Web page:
This blessedness of justification—and we could add, salvation and all the blessings of being in right standing with God—this blessedness does not come only upon the circumcised (the Jew), but also upon the uncircumcised (the Gentile).  Paul asks, “When was Abraham blessed with justification?  When was he declared righteous?  Was it before or after he was circumcised?”  And the answer is before.  In other words, the “work” of circumcision, or the “good deed” of circumcision was not the basis of Abraham’s salvation.  The seal of circumcision came after Abraham believed.  It was an outward sign of an inward belief and trust in the Lord.  Why? Because acceptance is not based on performance.


Genesis 15 is where we read that Abraham is saved by grace through faith.  He believed God and it was credited to Him as righteous.  Genesis 17 is where we read of circumcision.  Chapter17, occurs anywhere from 15 to 30 years after chapter 15.  That is, Abraham was saved, was justified, back in chapter 15 before the work, the good deed, of circumcision.  That’s Paul’s point.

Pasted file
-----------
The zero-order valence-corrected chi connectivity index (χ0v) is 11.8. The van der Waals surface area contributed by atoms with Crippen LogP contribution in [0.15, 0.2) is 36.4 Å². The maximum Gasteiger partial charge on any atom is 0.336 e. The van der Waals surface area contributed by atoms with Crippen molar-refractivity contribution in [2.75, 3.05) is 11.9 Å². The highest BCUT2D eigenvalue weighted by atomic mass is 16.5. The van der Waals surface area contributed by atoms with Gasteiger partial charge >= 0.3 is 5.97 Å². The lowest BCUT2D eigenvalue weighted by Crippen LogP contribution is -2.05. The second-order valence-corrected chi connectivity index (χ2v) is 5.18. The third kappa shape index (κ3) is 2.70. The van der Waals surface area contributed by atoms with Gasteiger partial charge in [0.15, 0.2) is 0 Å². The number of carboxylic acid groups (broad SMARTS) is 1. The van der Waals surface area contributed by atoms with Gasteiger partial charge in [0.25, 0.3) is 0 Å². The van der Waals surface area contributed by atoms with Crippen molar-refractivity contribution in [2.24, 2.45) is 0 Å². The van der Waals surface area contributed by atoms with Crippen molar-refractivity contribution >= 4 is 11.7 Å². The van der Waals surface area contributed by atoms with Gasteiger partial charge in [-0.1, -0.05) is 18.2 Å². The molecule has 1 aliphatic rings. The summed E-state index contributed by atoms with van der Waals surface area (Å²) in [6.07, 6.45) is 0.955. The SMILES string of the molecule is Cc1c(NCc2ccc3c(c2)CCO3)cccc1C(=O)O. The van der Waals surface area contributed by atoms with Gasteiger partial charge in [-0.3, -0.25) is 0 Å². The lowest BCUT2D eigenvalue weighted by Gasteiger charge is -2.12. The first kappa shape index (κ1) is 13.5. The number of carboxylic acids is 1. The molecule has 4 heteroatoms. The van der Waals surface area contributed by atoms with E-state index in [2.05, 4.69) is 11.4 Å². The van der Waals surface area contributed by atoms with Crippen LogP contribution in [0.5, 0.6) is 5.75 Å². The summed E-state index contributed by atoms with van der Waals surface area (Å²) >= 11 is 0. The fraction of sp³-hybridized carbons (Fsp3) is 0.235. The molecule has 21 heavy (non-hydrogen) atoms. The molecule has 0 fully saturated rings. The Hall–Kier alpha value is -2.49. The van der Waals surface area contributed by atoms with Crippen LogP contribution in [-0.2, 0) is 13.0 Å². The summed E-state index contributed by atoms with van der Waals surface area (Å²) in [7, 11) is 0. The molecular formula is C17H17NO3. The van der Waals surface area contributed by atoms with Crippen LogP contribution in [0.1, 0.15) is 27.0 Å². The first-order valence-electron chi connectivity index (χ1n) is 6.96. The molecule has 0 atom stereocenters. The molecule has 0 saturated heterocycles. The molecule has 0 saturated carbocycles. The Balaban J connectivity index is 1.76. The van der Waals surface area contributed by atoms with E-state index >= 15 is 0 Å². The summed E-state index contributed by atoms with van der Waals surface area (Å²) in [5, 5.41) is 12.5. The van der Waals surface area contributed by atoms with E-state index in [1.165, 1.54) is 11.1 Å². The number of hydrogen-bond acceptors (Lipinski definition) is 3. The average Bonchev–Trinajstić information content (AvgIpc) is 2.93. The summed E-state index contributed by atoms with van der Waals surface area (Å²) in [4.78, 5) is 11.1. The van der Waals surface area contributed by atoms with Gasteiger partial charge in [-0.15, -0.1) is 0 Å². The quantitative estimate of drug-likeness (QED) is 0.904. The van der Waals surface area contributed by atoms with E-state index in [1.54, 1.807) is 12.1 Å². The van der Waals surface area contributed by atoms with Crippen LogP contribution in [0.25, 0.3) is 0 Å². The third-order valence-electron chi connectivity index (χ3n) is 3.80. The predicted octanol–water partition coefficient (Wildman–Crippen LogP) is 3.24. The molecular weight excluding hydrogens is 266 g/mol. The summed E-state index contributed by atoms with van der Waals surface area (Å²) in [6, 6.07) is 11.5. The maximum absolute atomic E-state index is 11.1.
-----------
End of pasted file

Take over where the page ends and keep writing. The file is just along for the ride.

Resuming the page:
11 And he received the sign of circumcision, a seal of the righteousness of the faith which he had while still uncircumcised, that he might be the father of all those who believe, though they are uncircumcised, that righteousness might be imputed to them also,

12 and the father of circumcision to those who not only are of the circumcision, but who also walk in the steps of the faith which our father Abraham had while still uncircumcised.